FAITH & REFLECTION — There are eight beatitudes found in Jesus’ Sermon on the Mount. They are groundbreaking spiritual teachings focused upon the Savior and others rather than self. They are not the means by which one arrives in heaven, but rather characteristics found in those who, through simple faith in Jesus Christ, are on their way to heaven.
In summary, the first two beatitudes, “the poor in spirit” and “those who mourn” are descriptive of how one comes to faith in the Lord. The “meek” in the third beatitude addresses the attitude of citizens of God’s kingdom. The fourth, those who “hunger and thirst” describes the appetite of and provides a healthy menu for kingdom children. The fifth, which deals with mercy, shows the aptitude of believers as they exhibit one of the fundamental traits of their Heavenly Father.
The sixth states that “the pure in heart will see God” suggesting pleasant blessings in the present, as well as powerful promises for the future. The seventh says that “peacemakers are blessed” and their connectivity with God is apparent in the process.
The final and eight beatitude is found in Matthew 5:10 (verses 12 and 13 provide additional information). It says, “Blessed are those who are persecuted for righteousness’ sake, for theirs is the kingdom of heaven.” At first glance it doesn’t seem to make sense. To be persecuted doesn’t sound like much of a blessing! Clarification is required.
To begin with, the blessing comes when, and only when, the persecution is the result of right living, or “righteousness.” 1 Peter 4:12 – 19 addresses this matter in detail. A brief, oversimplified synopsis of the passage is simply that if a Christian is suffering, it must be the result of living for God. All people suffer and experience hurt, but we need to understand the difference between persecution and punishment.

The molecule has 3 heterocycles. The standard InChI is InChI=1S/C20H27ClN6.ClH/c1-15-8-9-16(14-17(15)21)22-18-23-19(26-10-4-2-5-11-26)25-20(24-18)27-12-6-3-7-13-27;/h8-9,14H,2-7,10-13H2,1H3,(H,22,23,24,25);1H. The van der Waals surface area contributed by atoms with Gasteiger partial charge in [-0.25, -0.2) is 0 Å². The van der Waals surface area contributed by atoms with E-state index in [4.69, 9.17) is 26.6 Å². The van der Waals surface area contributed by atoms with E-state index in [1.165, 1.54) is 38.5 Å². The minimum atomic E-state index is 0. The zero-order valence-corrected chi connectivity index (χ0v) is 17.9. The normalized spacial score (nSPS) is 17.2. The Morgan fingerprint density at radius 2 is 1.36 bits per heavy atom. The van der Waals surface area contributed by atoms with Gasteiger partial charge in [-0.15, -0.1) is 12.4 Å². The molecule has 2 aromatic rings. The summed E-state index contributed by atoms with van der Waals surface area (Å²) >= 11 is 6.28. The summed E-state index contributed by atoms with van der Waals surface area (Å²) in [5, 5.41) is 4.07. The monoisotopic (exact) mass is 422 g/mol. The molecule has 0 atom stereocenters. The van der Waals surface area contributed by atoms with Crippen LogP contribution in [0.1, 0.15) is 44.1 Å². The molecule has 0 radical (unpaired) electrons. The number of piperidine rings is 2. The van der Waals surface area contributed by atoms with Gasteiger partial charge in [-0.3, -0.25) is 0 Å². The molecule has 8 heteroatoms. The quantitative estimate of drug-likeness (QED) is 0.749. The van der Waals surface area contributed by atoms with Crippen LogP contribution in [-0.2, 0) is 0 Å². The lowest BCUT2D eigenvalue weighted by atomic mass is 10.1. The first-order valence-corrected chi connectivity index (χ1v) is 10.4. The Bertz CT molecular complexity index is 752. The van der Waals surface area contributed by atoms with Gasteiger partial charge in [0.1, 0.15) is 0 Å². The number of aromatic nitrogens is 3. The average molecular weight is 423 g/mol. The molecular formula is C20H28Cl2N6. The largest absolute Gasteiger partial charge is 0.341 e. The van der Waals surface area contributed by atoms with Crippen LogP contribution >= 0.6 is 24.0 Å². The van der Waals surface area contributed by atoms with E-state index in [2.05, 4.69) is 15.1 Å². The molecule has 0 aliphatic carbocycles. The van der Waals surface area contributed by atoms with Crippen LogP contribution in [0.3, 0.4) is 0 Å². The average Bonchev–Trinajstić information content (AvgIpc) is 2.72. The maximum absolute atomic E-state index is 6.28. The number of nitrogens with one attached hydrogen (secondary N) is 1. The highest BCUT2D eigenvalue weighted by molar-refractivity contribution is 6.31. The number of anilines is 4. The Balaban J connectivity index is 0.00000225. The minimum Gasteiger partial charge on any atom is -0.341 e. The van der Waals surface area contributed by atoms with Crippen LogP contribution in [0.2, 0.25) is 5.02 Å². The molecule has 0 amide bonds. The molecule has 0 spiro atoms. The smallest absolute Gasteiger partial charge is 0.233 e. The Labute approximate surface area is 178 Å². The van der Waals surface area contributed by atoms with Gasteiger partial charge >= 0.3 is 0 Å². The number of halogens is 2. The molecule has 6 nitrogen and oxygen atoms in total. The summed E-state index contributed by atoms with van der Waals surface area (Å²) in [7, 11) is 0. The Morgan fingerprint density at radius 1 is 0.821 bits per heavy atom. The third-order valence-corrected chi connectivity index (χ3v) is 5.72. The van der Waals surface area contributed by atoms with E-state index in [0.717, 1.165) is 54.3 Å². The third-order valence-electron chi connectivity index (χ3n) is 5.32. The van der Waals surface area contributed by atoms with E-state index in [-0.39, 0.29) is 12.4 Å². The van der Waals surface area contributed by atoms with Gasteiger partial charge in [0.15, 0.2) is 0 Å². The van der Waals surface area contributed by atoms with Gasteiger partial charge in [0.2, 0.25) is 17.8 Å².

Some, under the general umbrella of Christendom, have deliberately invited ridicule and abuse for their alleged faith in Christ. They have mistakenly concluded that masochistically lining themselves up for suffering will result in merit from God. That isn’t what Jesus was teaching.
Persecution is neither invited, nor enjoyable. However, with the right attitude and biblical beliefs, it is manageable, as illustrated in the following true account.
Emperor Valens threatened Eusebuis (Christian scholar and historian 269-339 AD) with the confiscation of his property, torture, banishment, and possible execution. With calm assurance Eusebius answered, “He needs not fear confiscation, who has nothing to lose; nor banishment, to whom heaven is his country; nor torments, when his body can be destroyed at one blow; nor death, which is the only way to set him at liberty from sin and sorrow.”
“The world never burned a casual Christian at the stake.” John R. Rice